What is a Bioeconomy?

The bioeconomy uses renewable biological resources from land and sea—such as fish, forests, and micro-organisms—to produce energy, food, and value-added materials. 

A forest bioeconomy encompasses traditional sectors such as forestry, paper and wood products, as well as new emerging industries such as textiles, chemicals, new packaging and building products, biopharma, and services related to these products— and forest services spanning recreation, hunting, tourism, carbon storage, biodiversity. A circular bioeconomy maintains the value of products, materials, and resources as long as possible, and minimizes generation of waste—while sustainably managing forests. 

 In the last decade, the bioeconomy has taken on a much larger role, with strategies and policies designed around the world to support its development. At the beginning of 2018, a quarter of the world’s countries (49) were pursuing bioeconomy development in their policy strategies. The most significant emerging wood-based product markets are in construction, textile, chemical, and biofuel industries, and a number of small upstream niche markets such as cosmetics, food additives, and pharmaceuticals. Industry boundaries are flexible, as chemical, energy, and forest industries use some of the same feedstocks and develop products for the same markets. 

Maine’s Transition to a Forest Bioeconomy

Maine is 90% covered by one of the most advanced, productive, and sustainable resource imaginable: the forest—the highest percentage of any state. 

Maine’s forests grow naturally, sequestering carbon, and provide habitat for wildlife, and recreation for residents and tourists. Forests provide a critical anchor for the state’s economy. Forest outputs can be made into a staggering array of advanced and eco-friendly products. In a world that is seeking renewable resources to replace petroleum-based products, Maine has an abundance of forests, and the technology to convert them into environmentally responsible alternatives. 

Today, technology, globalization, and shifting consumer demands are bringing change and new opportunities to Maine’s traditional forest economy. While some markets have declined, the forest products sector remains a critical component of Maine’s economy. But, like all manufacturing businesses, production has shifted to higher-demand products, and even newer products are on the horizon. A changing climate, and the need for new, more efficient technologies offers tremendous opportunities for Maine’s wood products sector.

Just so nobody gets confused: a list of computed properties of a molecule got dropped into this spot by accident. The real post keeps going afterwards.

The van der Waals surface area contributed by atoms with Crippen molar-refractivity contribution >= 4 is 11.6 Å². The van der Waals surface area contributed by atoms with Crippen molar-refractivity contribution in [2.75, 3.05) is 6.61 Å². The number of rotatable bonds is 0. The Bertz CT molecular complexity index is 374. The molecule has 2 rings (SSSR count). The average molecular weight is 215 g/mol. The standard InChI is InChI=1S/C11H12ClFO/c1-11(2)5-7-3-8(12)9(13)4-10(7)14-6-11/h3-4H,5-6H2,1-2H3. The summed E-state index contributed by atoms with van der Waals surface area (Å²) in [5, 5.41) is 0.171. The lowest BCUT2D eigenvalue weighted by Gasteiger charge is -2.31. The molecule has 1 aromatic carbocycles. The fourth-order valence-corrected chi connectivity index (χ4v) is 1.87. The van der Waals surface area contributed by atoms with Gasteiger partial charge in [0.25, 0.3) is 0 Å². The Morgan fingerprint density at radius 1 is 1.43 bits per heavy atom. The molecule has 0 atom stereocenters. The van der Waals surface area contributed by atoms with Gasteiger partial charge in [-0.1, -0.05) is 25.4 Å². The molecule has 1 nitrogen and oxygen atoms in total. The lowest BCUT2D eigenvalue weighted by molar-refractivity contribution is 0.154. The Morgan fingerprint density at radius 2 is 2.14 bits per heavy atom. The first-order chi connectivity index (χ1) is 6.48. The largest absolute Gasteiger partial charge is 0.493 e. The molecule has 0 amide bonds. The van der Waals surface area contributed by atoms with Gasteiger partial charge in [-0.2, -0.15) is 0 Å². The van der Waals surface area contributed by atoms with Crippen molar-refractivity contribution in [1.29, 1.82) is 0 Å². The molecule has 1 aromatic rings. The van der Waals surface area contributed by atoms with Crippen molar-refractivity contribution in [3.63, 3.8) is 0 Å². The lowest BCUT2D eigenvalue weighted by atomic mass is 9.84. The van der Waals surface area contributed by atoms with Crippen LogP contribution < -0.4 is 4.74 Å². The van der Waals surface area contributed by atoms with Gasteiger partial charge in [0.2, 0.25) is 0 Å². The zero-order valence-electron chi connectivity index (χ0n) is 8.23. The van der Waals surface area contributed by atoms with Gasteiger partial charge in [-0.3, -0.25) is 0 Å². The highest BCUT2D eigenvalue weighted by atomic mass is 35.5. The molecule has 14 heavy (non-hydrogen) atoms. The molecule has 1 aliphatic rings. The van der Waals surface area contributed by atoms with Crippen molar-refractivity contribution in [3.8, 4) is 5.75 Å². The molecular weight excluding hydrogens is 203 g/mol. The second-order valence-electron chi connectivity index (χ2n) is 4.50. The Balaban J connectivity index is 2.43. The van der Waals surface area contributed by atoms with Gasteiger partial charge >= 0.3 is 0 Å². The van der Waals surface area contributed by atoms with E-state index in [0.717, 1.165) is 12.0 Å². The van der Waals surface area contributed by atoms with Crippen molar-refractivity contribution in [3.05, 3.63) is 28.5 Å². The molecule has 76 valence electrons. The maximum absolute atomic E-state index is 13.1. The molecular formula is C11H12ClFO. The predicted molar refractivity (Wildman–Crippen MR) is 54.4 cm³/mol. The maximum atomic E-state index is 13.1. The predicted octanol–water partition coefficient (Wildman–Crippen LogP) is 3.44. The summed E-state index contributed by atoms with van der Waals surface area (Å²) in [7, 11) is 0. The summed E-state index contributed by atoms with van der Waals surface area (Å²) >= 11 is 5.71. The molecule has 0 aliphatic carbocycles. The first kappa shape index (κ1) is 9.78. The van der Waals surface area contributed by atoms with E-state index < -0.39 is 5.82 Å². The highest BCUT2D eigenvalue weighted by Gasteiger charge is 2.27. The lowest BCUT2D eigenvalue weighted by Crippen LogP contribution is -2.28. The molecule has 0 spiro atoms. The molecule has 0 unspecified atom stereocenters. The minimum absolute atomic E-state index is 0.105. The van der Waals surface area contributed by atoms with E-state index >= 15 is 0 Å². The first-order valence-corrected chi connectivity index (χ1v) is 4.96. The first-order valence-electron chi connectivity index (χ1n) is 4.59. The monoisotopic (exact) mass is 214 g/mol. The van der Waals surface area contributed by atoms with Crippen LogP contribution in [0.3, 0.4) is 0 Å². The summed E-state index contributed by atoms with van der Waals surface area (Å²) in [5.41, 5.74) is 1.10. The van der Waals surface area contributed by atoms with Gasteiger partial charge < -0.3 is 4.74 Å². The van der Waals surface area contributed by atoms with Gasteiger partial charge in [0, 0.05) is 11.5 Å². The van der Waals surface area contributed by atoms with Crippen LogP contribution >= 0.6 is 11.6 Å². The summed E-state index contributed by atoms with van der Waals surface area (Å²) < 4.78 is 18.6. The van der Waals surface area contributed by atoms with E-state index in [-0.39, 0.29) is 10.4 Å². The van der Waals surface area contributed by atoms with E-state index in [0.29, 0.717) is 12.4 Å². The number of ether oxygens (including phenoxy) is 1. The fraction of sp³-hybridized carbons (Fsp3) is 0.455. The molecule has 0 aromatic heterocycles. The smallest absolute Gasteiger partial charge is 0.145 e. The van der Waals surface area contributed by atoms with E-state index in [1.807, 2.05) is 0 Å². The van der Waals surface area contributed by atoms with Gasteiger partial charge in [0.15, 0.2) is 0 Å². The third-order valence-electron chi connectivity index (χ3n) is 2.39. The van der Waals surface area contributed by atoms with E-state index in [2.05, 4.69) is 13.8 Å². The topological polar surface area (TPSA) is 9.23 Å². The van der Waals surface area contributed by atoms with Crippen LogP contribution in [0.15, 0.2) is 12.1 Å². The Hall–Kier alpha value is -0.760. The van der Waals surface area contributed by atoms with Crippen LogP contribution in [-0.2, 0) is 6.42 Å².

In response, we are building the next generation of the great Maine forest bioeconomy. To nurture this bioeconomy, we celebrate the many values of forests and sustainably manage them for the future. We are finding value in every part of the tree, reducing waste and reliance on fossil fuels, and contributing to climate and environmental protection. Woody biomass from forest residuals are the most abundant and promising raw material for biobased manufacturing right now.

From cross-laminated timber, a substitute for carbon-intensive steel, to bio-fuels to wood-based insulation products, Maine is poised to be a leader in innovative forest products spanning construction, biochemicals and biofuels, and biomaterials, in addition to updated applications in paper and packaging. Maine has the opportunity to meet the significant consumer demand on the eastern seaboard, all within a day’s drive of our state. 

Maine forests have the attributes that businesses and investors seek in renewable forest endeavors: 

  • Largest contiguous privately-owned working forest in the US: 16.3 million acres 
  • More than 50% certified sustainable 
  • Strong supply of moderately priced softwood raw material 
  • Well-established forest industry infrastructure that can sustainably produce 13 million tons of wood per year 
  • Leading world-class forestry school and forest products R&D facilities: University of Maine 
  • Highly experienced workforce trained in pulp and paper industry and advanced manufacturing transferable to biobased manufacturing 
  • Proximity to the largest consumer market in the world: US eastern seaboard 
  • Deepwater ports offer direct shipping to Europe and around the world 
  • Thriving tourism, hospitality, and outdoor recreation sectors